Interlude 3: Red Riding plus Alan Moore plus Cormac McCarthy equals True Detective.

11 Mar

(Here there be spoilers)

  1. True Detective was/is brilliant. I loved it.
  2. But boy, does it borrow and borrow and borrow. From the Red Riding trilogy, from southern gothic and crime fiction, and most notably, from Alan Moore.
  3. The last lines of the last episode—and the ultimate point of the show—were cribbed directly from Top Ten, Issue number 8. (The page is below.)
  4. Carcossa and the King in Yellow—Alan Moore connects these dots, folding in Lovecraft and Clark Ashton Smith and Robert Chambers, among others—in his fabulous, and fabulously disturbing, The Neonomicon. Moore uses these references to make his metaphorical point, that language is a virus, and infects everything with its usage.
  5. Language is flawed, full of gaps, incomplete, imperfect.
  6. The only way we can understand reality is through language.
  7. Therefore reality is flawed, imperfect and incomplete.
  8. This tautology highlights True Detective’s underlying view of knowledge and knowing. Our mechanisms for understanding are inextricably bonded onto imprecise machinery.
  9. Put another way, we can never know anything absolutely.
  10. Put another way, the language we’re forced to use to describe and categorize something to understand it impedes our understanding.
  11. Put yet another way, how we look at something affects what we’re seeing. (It’s Heisenberg, baby!)
  12. Language as a violent virus; Alan Moore channeling William Burroughs and Philip K. Dick.
  13. Comics is a language.
  14. Film is a language.
  15. Therefore, right?
  16. The biggest visual influence on True Detective is the Red Riding trilogy.
  17. Both deal with abused children and murdered women, police corruption and cover-ups, moneyed powerful doing what they want.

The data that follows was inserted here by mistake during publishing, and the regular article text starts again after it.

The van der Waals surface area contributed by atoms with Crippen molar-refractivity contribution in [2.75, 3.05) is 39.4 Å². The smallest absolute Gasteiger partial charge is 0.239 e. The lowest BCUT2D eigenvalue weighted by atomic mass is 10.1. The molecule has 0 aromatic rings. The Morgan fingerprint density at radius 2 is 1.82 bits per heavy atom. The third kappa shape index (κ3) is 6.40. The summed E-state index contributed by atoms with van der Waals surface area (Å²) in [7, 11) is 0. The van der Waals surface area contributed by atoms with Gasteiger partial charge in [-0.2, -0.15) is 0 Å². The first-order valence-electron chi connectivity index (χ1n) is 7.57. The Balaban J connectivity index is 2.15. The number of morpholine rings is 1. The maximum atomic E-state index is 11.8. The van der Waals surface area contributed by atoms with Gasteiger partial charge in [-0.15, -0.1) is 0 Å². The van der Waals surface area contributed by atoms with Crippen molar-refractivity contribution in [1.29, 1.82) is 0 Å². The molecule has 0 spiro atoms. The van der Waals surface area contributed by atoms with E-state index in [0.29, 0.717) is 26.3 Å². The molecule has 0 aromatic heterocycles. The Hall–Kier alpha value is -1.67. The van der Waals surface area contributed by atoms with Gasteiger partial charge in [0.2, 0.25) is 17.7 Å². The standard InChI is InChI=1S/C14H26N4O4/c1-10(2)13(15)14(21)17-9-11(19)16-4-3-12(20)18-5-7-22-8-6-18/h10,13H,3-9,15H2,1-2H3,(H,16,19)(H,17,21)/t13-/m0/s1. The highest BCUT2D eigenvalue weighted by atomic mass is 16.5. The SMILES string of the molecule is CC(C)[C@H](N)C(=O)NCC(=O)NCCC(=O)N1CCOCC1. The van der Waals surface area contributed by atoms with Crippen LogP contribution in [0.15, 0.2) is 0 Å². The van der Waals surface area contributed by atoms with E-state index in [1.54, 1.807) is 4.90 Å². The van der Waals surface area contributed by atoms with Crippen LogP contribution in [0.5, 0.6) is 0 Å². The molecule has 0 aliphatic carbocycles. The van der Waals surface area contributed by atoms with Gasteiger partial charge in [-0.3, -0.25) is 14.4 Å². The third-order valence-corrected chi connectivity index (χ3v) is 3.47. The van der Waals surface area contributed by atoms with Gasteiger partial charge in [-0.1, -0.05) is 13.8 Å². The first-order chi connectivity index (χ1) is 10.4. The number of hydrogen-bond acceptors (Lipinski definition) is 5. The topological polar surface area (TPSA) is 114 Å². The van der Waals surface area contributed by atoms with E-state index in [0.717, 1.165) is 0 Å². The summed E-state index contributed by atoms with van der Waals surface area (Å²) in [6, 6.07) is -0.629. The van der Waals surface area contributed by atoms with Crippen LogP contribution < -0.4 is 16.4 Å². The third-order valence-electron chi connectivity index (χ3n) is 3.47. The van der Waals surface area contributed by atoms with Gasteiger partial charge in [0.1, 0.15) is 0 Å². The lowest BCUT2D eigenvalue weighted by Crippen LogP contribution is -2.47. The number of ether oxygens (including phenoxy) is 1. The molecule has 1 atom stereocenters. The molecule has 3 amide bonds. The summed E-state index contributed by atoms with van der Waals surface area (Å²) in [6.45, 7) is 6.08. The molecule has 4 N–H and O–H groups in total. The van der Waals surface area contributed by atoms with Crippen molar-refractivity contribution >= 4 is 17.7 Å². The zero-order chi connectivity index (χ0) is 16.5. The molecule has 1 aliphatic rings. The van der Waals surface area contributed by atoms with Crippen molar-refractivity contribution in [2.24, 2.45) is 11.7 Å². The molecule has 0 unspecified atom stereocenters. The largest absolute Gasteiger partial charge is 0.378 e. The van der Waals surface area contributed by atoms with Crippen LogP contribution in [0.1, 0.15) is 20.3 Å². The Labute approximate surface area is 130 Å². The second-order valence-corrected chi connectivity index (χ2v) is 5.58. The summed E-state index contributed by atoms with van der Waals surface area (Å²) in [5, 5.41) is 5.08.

18. Red Riding is dark, tormented. A dreary existentialism—poisoned by the casual nihilism of the late-stage decadence of our current age—manifests as urban decay, dark clouds, weird lighting, long takes and haggard, haunted faces.
  19. The most disturbing thing about Red Riding is that it’s loosely based on a real case.
  20. True Detective uses Riding’s visual scheme, only replacing the urban decay with rural dilapidation. I kept thinking the directors were the same. (They’re not.)
  21. The most troubling aspect of True Detective is that the particulars of the crime are based on a real case.
  22. Reality as cosmic horror.
  23. Detective’s ominous, horrifying commentary about time, personality, free will and fate are most applicable to the show itself.
  24. True Detective, the show, is a flat circle.
  25. Put another way, the characters in the show are locked into their actions, ad infinitum. As Cohl says, everything will happen again and again. None of them have free will.
  26. Put yet another way, in the universe of True Detective, all time is happening at once. Cohl is being stabbed. Russ is slapping his daughter. Cohl is cutting a beer can with a hunting knife. All of these things are happening right now.
  27. And, yet, they aren’t happening at all.
  28. The central image of the last episode is a black hole that isn’t real. This is the perfect capstone for a show that has space/time collapse as one of its central themes.
  29. Nothing is real. Therefore all is permitted.
  30. Fiction as the worm ouroboros, swallowing its own tail.
  31. Fiction as a black hole, bending all other fiction into it.
  32. H.P. Lovecraft read Robert Chambers who read Ambrose Bierce who read Poe. Each incorporated elements of the man who came before. Everyone read Lovecraft.
  33. Fiction as not so noble lineage.
  34. The best of Southern gothic—The Inkling by Fred Chappell; Feast of Snakes by Harry Crews; Child of God by Cormac McCarthy; Dagon by Fred Chappell; Carson McCullers and Joe Lansdale and Barry Hannah and Flannery O’Connor and William Gay; the films Hush, Hush Sweet Charlotte and Angelheart.